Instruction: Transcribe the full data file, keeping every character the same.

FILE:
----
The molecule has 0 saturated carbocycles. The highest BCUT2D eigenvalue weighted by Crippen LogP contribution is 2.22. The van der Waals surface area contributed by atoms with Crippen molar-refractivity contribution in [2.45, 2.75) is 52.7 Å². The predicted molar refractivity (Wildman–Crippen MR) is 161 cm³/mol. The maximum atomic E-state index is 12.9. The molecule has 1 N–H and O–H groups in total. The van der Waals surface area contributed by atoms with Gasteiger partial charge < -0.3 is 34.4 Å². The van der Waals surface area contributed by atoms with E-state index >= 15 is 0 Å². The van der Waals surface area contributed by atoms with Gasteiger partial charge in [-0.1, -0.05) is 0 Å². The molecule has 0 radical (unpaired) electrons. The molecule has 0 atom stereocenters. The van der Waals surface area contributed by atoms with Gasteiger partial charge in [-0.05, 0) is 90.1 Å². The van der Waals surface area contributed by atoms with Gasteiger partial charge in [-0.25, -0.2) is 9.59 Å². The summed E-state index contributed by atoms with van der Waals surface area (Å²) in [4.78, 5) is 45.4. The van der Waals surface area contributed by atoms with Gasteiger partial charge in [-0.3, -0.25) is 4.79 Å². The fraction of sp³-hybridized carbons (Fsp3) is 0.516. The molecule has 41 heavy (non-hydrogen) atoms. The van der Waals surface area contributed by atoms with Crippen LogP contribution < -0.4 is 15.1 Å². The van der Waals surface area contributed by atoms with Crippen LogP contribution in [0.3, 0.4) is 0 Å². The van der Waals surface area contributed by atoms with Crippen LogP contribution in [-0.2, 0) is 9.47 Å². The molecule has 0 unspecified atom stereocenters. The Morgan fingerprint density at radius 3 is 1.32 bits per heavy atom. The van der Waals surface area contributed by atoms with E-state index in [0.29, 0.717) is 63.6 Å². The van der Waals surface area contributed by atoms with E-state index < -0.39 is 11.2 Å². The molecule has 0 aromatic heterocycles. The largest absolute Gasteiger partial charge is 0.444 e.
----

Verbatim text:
The molecule has 0 saturated carbocycles. The highest BCUT2D eigenvalue weighted by Crippen LogP contribution is 2.22. The van der Waals surface area contributed by atoms with Crippen molar-refractivity contribution in [2.45, 2.75) is 52.7 Å². The predicted molar refractivity (Wildman–Crippen MR) is 161 cm³/mol. The maximum atomic E-state index is 12.9. The molecule has 1 N–H and O–H groups in total. The van der Waals surface area contributed by atoms with Gasteiger partial charge < -0.3 is 34.4 Å². The van der Waals surface area contributed by atoms with E-state index >= 15 is 0 Å². The van der Waals surface area contributed by atoms with Gasteiger partial charge in [-0.1, -0.05) is 0 Å². The molecule has 0 radical (unpaired) electrons. The molecule has 0 atom stereocenters. The van der Waals surface area contributed by atoms with Gasteiger partial charge in [-0.05, 0) is 90.1 Å². The van der Waals surface area contributed by atoms with Gasteiger partial charge in [-0.25, -0.2) is 9.59 Å². The summed E-state index contributed by atoms with van der Waals surface area (Å²) in [4.78, 5) is 45.4. The van der Waals surface area contributed by atoms with Gasteiger partial charge in [-0.3, -0.25) is 4.79 Å². The fraction of sp³-hybridized carbons (Fsp3) is 0.516. The molecule has 41 heavy (non-hydrogen) atoms. The van der Waals surface area contributed by atoms with Crippen LogP contribution < -0.4 is 15.1 Å². The van der Waals surface area contributed by atoms with Crippen LogP contribution in [0.3, 0.4) is 0 Å². The van der Waals surface area contributed by atoms with Crippen LogP contribution in [-0.2, 0) is 9.47 Å². The molecule has 0 unspecified atom stereocenters. The Morgan fingerprint density at radius 3 is 1.32 bits per heavy atom. The van der Waals surface area contributed by atoms with E-state index in [0.29, 0.717) is 63.6 Å². The van der Waals surface area contributed by atoms with E-state index < -0.39 is 11.2 Å². The molecule has 0 aromatic heterocycles. The largest absolute Gasteiger partial charge is 0.444 e.